(EN) Brains are the New Beauty


(EN) Brains are the New Beauty


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It’s not uncommon for fashion brands to choose rail-thin models or zeitgeist-defining It Girls to grace their ad campaigns.  But when French fashion label Céline anointed revered 80-year-old author Joan Didion as their latest brand ambassador, the choice raised a few eyebrows with style pundits (and among Botox-reliant fashion set, it’s no small feat to raise an eyebrow!).  Photographed by Juergen Teller, the ad features Didion on a couch, her face obscured by oversized sunglasses, wearing a gold pendant and black turtleneck. Free of make-up, she’s full of poise.

The image not only generated publicity, it tapped into a set of signifiers about Joan Didion – intelligence, austerity, maturity, coolness – that echo Céline’s brand values. Céline’s creative director Phoebe Philo has carefully crafted a chic-sleek aesthetic for her brand. Her clothes are sophisticated, stark and lauded for their precise designs. Steadfast in her vision for the brand, Philo’s decision to have Joan Didion front the 2015 campaign has proven to be an inspired one. In partnering with the iconic author, Céline has enhanced its own image, bestowing the fashion brand with a cool-by-association hipness.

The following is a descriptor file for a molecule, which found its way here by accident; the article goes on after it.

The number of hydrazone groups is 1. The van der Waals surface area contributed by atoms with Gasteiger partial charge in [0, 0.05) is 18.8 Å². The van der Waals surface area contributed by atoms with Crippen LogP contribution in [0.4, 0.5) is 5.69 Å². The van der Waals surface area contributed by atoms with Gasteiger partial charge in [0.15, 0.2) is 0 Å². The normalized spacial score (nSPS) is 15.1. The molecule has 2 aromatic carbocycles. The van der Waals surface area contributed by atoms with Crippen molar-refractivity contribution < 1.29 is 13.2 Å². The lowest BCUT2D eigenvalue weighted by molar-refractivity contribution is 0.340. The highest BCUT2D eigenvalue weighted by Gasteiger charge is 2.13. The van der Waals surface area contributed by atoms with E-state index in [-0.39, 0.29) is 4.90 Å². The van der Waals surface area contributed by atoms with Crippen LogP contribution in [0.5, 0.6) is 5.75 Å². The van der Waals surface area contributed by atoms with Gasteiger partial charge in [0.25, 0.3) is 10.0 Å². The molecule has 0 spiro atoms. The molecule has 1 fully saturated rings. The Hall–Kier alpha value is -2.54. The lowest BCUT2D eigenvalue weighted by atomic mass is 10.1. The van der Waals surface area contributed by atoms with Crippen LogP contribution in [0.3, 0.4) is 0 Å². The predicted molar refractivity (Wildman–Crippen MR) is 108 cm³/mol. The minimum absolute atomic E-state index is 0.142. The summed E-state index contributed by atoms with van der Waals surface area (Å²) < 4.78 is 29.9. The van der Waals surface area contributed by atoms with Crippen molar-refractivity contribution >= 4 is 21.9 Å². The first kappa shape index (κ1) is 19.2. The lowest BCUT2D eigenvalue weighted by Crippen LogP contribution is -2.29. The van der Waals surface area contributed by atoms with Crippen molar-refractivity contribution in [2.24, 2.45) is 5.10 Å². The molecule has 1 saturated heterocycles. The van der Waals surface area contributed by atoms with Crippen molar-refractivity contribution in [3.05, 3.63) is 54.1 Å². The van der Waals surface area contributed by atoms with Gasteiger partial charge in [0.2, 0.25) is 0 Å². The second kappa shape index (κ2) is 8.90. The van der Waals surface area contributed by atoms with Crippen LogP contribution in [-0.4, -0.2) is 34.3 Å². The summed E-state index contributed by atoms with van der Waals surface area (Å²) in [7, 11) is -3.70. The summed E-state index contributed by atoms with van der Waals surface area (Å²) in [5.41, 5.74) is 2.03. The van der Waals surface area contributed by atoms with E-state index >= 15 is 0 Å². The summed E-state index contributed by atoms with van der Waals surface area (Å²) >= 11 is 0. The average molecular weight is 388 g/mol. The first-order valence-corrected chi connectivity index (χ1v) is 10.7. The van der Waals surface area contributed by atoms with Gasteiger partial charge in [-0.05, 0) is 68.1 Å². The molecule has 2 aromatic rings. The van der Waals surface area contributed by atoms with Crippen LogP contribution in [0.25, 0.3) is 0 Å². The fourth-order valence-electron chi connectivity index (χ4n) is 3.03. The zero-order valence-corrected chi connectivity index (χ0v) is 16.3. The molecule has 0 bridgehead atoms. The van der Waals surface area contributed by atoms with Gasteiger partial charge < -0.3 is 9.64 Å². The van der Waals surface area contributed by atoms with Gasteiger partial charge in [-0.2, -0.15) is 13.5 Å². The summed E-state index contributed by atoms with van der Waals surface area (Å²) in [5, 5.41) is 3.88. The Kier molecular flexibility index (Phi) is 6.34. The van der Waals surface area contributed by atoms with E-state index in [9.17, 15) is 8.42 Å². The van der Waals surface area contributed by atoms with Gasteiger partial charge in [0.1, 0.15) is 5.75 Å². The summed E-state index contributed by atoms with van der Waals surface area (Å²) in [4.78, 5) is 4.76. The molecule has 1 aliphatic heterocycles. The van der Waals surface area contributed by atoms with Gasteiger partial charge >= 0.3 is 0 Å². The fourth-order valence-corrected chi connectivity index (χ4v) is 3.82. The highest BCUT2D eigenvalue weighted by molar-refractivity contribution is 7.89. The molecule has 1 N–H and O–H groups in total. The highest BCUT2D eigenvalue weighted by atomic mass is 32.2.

Just as Céline was unveiling its new poster girl, Calvin Klein was trumpeting the arrival of its latest underwear model, Justin Bieber. If Didion is an aspirational figure signifying intelligence, grace and sophistication, Bieber personifies an entitled, spoiled brat who exists in a showbiz bubble. In contrast to Céline, Calvin Klein’s approach seemed dated, a desperate throwback to Mark Wahlberg’s 1992 campaign of toned torsos and black-and-white images.

While Céline toys with our expectations and challenges advertising norms, Calvin Klein fashions the tried and true.

(Photo Credit: Céline)

Paul Calder

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